Castlevania Aria of Sorrow Review [GBA]

-by Dylan DiBona

As stated in my Super Castlevania IV Review, I’ve been dipping my toes into the world of Castlevania in preparation for the upcoming Netflix show. Now most fans use two terms to differentiate between two types of Castlevania games:

Classicvania: A linear action-oriented platformer with high difficulty. [CastlevaniaDracula X]

Metroidvania: A platformer more open to exploration. Borrows elements from Metroid while elaborating with RPG-like elements. [Symphony of the Night- onward]

So far I had only played Castlevania I, II, and Super Castlevania IV. Those would all fall under the “Classicvania” term. When I first picked up Aria of Sorrow (often considered the 2nd best in the series), I wasn’t sure what type of game I was buying. So how was my first experience with pure Metroidvania?

Story (1/2):

Image result for aria of sorrow

Immediately noticeable is Aria of Sorrows emphasis on narrative. This time you don’t play as a Belmont, but as Soma Cruz, a foreign exchange student who is studying in Japan. On the night of the first solar eclipse in a very long time, Soma decides to go to Hakuba Shrine to watch the event with his friend Mona. During the eclipse, Soma, Mona and small cast of other characters are dragged into a mysterious castle. This happens to be none other than Dracula’s lair, which was sealed inside the eclipse in 1999. Soma is told by a man named Arikado that his powers have awakened, and so Soma explores the castle in attempts to leave with Mona. I’ll get back to the narrative soon.


A smile lit onto my face in my first few minutes of playing Aria of Sorrow. As an avid-RPG lover, I was excited to see things like HP pop up when I hit enemies. Soma also had a handful of stats to manage (the usual Strength, Defense, Luck, etc.) By finding new weapons and armor, these stats would either go up or down. Sometimes you may find yourself sacrificing a stat like Luck to give a big boost to Defense. Everything played like a more modern and looser version of it’s predecessors; no more sticky stairs or small jumps. By exploring the castle you can find new powers which will allow you to do things like hover, double jump, slide and more. These powers give you access to new areas of the castle. It’s not a new concept, but it’s fun to wander around and see what doors your new abilities can open up.

Another welcome addition was the concept of “Souls”. Sometimes when you defeat a monster, you’ll obtain their soul and be able to use their attacks. In my experience I found it to be random on when you can take a soul, which would make it annoying to go after them all. And quite possibly the biggest positive change- the difficulty wasn’t ridiculous. Because of stats and a multitude of attacks, tough enemies and bosses can become much more manageable with a correct set of gear.

All in all, I vastly preferred my time with Metroidvania gameplay instead of Classicvania gameplay.

I think I should note that I’m familiar with the 2D Metroid titles, so this style of game isn’t new to me, but the RPG aspects are.


From the logo itself, it was apparent to me that the color palette in the game would be fitting and unique. For the series, it was pretty unique with bright blues, greens and of course red. I’m a sucker for good sprite work and this game had some nice stuff to show off.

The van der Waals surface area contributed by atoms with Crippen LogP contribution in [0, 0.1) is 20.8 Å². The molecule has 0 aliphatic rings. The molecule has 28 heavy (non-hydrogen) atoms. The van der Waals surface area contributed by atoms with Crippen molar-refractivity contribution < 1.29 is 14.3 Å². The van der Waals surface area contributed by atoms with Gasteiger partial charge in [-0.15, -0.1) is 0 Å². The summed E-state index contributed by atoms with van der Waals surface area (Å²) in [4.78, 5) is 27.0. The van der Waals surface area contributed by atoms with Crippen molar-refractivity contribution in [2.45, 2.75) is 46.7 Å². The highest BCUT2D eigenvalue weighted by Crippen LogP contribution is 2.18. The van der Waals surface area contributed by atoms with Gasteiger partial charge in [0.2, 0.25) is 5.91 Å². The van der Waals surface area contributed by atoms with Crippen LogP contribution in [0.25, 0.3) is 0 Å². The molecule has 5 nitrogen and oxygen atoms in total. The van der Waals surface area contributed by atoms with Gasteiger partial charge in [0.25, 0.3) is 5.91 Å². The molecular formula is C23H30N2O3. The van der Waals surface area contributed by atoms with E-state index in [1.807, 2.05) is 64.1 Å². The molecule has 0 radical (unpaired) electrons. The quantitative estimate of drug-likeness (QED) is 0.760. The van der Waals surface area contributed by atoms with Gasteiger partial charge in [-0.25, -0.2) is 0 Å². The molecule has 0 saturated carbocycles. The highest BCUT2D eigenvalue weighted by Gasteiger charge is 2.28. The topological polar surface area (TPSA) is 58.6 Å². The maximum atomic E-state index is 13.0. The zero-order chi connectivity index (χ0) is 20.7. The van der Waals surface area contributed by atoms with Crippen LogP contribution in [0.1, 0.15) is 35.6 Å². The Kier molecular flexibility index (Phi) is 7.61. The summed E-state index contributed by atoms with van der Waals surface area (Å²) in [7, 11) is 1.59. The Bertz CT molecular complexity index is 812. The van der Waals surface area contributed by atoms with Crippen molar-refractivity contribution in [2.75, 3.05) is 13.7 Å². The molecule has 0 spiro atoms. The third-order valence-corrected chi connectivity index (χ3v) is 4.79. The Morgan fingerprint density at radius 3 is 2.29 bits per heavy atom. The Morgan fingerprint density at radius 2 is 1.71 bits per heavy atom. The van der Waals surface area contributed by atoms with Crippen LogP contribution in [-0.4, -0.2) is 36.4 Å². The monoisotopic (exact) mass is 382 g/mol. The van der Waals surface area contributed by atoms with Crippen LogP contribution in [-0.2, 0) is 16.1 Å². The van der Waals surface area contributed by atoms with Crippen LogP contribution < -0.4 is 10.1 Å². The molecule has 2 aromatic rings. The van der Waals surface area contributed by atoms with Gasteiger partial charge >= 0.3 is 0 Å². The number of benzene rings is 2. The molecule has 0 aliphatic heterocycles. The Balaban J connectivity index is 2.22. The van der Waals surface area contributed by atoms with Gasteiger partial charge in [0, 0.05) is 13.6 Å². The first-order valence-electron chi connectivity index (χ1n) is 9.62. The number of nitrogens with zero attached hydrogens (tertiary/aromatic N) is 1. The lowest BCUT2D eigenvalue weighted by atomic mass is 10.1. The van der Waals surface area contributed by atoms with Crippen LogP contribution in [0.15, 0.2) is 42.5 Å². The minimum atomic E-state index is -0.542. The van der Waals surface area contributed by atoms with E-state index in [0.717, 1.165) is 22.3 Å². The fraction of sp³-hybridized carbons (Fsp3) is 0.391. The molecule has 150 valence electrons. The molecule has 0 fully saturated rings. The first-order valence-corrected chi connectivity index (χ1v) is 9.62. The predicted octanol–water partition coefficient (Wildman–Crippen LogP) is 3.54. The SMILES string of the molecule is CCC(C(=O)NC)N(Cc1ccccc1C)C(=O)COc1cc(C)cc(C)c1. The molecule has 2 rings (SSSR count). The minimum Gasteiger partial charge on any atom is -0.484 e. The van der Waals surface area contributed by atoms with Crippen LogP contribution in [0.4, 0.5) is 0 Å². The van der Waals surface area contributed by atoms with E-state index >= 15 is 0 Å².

Image result for castlevania aria of sorrow logo

The music was catchy too, with two tunes in specific sticking around in my head. Like I said in my SCIV review, I’ve always loved the Gothic vibes of the series, and this entry didn’t disappoint; the monster designs are probably the best I’ve seen for Castlevania. I kind of wish they gave Soma some eyes on his sprite, but other than that the presentation was solid.

Story (2/2):

Okay so I don’t like being a stickler for stuff like this, but the story in this game is pretty horrible. You meet about six people in the castle, have an initial conversation with them and then keep exploring. Sometimes you’ll see them again, but the game and Soma insists that these people are your “friends” (in one case enemy), when in reality we haven’t spent anywhere near enough time with them to justify that claim. Soma would say something like “Graham is a scoundrel!” and I’d have to try and remember who Graham even was.

I didn’t receive the true ending, which you unlock by finding three hidden collectibles and using a specific soul set on the final boss. I looked up the ending online, and it seems interesting, but certainly not good. I felt nothing at all for these characters, the most being the main antagonist who was just some confused weirdo. Every aspect of this game, except the story was great.

Castlevania Aria of Sorrow is a appreciable game.

I am excited to dive into the other GBA and DS titles since I hear it was a golden age for the series. I may play one more game, but one thing I know I’m definitely doing is reading Bram Stokers Dracula. Yes, Castlevania has gotten me very much into Gothic lore.

Any big fans of Castlevania here? What do you think about this game? Which style of game do you prefer? Let me know down below and I’ll try my best to reply. As always, thanks for reading.

Confused on my review score? Click here for an explanation!


One thought on “Castlevania Aria of Sorrow Review [GBA]

Leave a Reply

Fill in your details below or click an icon to log in: Logo

You are commenting using your account. Log Out / Change )

Twitter picture

You are commenting using your Twitter account. Log Out / Change )

Facebook photo

You are commenting using your Facebook account. Log Out / Change )

Google+ photo

You are commenting using your Google+ account. Log Out / Change )

Connecting to %s